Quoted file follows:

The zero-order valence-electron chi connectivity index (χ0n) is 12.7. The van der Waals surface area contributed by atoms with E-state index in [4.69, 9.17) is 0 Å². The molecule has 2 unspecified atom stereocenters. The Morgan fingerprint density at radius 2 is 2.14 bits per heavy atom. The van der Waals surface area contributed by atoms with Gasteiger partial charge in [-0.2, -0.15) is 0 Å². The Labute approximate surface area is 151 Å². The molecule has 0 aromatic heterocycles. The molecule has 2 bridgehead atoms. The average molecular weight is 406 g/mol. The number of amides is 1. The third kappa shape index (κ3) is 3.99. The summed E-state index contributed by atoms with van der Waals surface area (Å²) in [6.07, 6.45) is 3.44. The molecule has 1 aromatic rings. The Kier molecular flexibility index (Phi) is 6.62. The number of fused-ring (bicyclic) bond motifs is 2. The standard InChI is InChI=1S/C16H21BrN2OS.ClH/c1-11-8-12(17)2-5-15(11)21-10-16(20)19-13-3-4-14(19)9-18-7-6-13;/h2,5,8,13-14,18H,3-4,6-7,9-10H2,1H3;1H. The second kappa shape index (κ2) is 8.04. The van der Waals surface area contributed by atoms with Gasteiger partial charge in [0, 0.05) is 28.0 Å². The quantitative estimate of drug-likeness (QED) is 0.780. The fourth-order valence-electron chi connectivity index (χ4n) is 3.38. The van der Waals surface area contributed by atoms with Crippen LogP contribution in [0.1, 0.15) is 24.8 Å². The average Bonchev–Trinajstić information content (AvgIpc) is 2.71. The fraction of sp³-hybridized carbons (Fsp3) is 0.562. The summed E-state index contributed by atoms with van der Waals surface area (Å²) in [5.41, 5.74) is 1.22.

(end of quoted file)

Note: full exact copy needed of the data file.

The zero-order valence-electron chi connectivity index (χ0n) is 12.7. The van der Waals surface area contributed by atoms with E-state index in [4.69, 9.17) is 0 Å². The molecule has 2 unspecified atom stereocenters. The Morgan fingerprint density at radius 2 is 2.14 bits per heavy atom. The van der Waals surface area contributed by atoms with Gasteiger partial charge in [-0.2, -0.15) is 0 Å². The Labute approximate surface area is 151 Å². The molecule has 0 aromatic heterocycles. The molecule has 2 bridgehead atoms. The average molecular weight is 406 g/mol. The number of amides is 1. The third kappa shape index (κ3) is 3.99. The summed E-state index contributed by atoms with van der Waals surface area (Å²) in [6.07, 6.45) is 3.44. The molecule has 1 aromatic rings. The Kier molecular flexibility index (Phi) is 6.62. The number of fused-ring (bicyclic) bond motifs is 2. The standard InChI is InChI=1S/C16H21BrN2OS.ClH/c1-11-8-12(17)2-5-15(11)21-10-16(20)19-13-3-4-14(19)9-18-7-6-13;/h2,5,8,13-14,18H,3-4,6-7,9-10H2,1H3;1H. The second kappa shape index (κ2) is 8.04. The van der Waals surface area contributed by atoms with Gasteiger partial charge in [0, 0.05) is 28.0 Å². The quantitative estimate of drug-likeness (QED) is 0.780. The fourth-order valence-electron chi connectivity index (χ4n) is 3.38. The van der Waals surface area contributed by atoms with Crippen LogP contribution in [0.1, 0.15) is 24.8 Å². The average Bonchev–Trinajstić information content (AvgIpc) is 2.71. The fraction of sp³-hybridized carbons (Fsp3) is 0.562. The summed E-state index contributed by atoms with van der Waals surface area (Å²) in [5.41, 5.74) is 1.22.